Should You Be Worried About Inflation Rate In 2017?

2017 Inflation Rate

2017 Inflation Rate; Is it an issue?

Now that copper has closed above $3.00 on a monthly basis, should we start to worry about inflation?  We would prefer to look at it from a different angle; higher copper prices in the past were associated with an improving economy and higher stock prices. For a long time, this indicator like the Baltic dry index diverged.   By changing the angle of observance one could state that there is yet another ingredient in place calling for higher stock market prices.

Don’t focus on the inflationary factor, as we are not operating in normal times. The Fed opened Pandora’s box so expect the unexpected. The velocity of M2 money stock continues to trend downwards. Inflation will remain a non-issue until it starts to trend upwards. We also have a plethora of deflationary factors to consider, grocery wars that will escalate now with Amazon’s purchase of Whole Foods, automation and AI, etc.

AI is going to destroy jobs that need skill such as Fund Managers, Credit Analysts, Engineers; any job that is regarded as a skilled job will be under fire. On the other hand, jobs that are deemed menial such as cleaning, Gardening, etc AI will not be able to replace fast. The problem is that these jobs are low paying jobs, while the former are high paying jobs.  The chart below illustrates the coming wage wars quite nicely.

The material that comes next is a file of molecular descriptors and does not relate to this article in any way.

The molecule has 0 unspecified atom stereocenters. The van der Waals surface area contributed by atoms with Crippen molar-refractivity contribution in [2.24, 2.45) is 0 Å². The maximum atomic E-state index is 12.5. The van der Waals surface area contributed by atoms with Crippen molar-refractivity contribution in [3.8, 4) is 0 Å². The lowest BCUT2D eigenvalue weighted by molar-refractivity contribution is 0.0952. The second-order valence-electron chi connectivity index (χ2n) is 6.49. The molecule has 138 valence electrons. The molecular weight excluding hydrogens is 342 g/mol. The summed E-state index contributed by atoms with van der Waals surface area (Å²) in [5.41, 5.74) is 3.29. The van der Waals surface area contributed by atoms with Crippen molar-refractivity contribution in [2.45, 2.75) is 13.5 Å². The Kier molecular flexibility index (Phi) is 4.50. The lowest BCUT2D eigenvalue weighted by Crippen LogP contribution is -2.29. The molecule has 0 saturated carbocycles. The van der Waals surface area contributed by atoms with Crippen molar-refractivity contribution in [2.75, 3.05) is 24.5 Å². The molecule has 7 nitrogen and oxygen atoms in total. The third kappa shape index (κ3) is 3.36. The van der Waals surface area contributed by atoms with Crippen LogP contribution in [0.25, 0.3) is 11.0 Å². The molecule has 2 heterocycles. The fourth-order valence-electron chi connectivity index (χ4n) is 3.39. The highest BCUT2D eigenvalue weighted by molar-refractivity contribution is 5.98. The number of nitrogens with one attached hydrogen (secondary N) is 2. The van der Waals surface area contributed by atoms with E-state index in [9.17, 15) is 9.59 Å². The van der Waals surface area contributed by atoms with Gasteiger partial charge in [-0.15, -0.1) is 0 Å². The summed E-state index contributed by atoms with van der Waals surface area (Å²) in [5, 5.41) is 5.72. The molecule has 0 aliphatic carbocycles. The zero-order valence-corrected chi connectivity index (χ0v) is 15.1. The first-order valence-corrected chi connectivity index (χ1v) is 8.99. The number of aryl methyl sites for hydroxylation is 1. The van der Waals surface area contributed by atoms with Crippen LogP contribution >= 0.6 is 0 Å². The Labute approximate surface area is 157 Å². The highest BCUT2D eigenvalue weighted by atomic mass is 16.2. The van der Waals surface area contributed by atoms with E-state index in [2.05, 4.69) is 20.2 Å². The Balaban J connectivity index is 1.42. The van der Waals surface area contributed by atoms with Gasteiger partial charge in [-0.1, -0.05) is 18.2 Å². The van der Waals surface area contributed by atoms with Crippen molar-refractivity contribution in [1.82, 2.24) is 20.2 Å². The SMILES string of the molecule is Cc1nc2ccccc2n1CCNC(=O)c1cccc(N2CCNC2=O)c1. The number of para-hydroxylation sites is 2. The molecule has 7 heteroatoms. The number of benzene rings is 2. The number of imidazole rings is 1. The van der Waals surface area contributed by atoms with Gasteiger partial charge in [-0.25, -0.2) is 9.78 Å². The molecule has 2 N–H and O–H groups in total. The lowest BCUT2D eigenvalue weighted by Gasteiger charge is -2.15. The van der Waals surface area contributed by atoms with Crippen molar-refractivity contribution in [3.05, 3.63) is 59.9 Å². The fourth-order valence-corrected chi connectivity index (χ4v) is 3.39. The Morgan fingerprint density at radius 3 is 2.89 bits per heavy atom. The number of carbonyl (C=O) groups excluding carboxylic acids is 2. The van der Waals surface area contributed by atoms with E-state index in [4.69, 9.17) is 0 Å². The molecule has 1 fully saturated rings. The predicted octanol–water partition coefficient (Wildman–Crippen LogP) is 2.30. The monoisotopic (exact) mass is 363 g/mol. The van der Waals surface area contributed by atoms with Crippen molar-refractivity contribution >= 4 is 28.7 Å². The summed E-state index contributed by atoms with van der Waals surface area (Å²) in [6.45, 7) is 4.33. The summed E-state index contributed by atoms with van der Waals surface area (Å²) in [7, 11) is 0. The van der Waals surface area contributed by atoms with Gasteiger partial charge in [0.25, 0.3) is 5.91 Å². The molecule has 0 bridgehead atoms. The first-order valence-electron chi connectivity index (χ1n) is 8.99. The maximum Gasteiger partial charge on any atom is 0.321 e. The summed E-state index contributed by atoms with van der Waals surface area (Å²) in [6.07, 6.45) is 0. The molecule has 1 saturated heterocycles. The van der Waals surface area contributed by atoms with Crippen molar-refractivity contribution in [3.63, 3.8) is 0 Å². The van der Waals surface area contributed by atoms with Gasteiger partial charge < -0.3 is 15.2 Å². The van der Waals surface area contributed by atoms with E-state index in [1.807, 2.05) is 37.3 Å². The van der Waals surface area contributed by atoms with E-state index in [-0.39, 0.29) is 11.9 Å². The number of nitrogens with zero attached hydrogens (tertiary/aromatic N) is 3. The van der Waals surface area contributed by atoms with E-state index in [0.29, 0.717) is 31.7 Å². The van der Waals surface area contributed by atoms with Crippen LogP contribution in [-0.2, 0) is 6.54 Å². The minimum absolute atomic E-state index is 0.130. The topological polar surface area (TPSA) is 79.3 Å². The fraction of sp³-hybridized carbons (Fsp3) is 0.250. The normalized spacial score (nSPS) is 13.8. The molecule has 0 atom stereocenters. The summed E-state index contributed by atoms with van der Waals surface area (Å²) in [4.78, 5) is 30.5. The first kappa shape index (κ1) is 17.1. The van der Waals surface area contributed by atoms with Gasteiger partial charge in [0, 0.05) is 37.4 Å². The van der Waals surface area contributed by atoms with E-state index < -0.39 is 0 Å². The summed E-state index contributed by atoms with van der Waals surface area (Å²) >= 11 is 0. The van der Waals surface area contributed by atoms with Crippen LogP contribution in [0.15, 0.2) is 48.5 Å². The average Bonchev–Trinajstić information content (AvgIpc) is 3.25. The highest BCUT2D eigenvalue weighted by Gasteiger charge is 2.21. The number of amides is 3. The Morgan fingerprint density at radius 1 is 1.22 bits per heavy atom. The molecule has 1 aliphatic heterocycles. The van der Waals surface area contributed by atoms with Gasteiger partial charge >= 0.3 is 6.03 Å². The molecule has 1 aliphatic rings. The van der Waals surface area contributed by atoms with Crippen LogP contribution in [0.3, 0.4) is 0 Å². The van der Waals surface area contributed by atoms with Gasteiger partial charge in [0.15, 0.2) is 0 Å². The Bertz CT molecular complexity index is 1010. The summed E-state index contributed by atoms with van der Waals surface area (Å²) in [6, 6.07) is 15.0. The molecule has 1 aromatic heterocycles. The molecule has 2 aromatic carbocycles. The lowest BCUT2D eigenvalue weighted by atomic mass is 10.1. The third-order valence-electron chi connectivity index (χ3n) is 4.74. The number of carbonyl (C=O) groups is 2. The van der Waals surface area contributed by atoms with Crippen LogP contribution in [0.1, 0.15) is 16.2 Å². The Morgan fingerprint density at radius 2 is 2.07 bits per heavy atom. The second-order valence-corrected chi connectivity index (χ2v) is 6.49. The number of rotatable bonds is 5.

Wage deflation is here to stay

 

Data from the Robotics Industries Association (RIA), one of the largest robotic automation advocacy organizations in North America, reveals just how prevalent robots are likely to be in the workplace of tomorrow. During the first half of 2016 alone, North American robotics technology vendors sold 14,583 robots worth $817m to companies around the world. The RIA further estimates that more than 265,000 robots are currently deployed at factories across the country, placing the US third worldwide in terms of robotics deployments behind only China and Japan. The Guardian

Should We Worry About Inflation Or Not?

Greenspan raised rates from 1% in 2004 to 5.25% in 2006 and long term rates hardly budged.  The Fed today is in no position to act as aggressively and on a worldwide basis, central bankers are preparing for deflation as opposed to inflation.

You should not be worried about Inflation

Long term rates are trending upwards, but the Fed has already changed its tune and appears to be taking a more dovish stance.  In a twist, the bond market did not trade to new lows after the last rate hike. In fact, it put in a higher low and has been trending upwards. It’s acting as the last rate hike never took place.

2017 inflation rate is not an issue based on M2

Lastly, the velocity of M2 stock continues its downward march, and until it reverses course, inflation is unlikely to be an issue.

 

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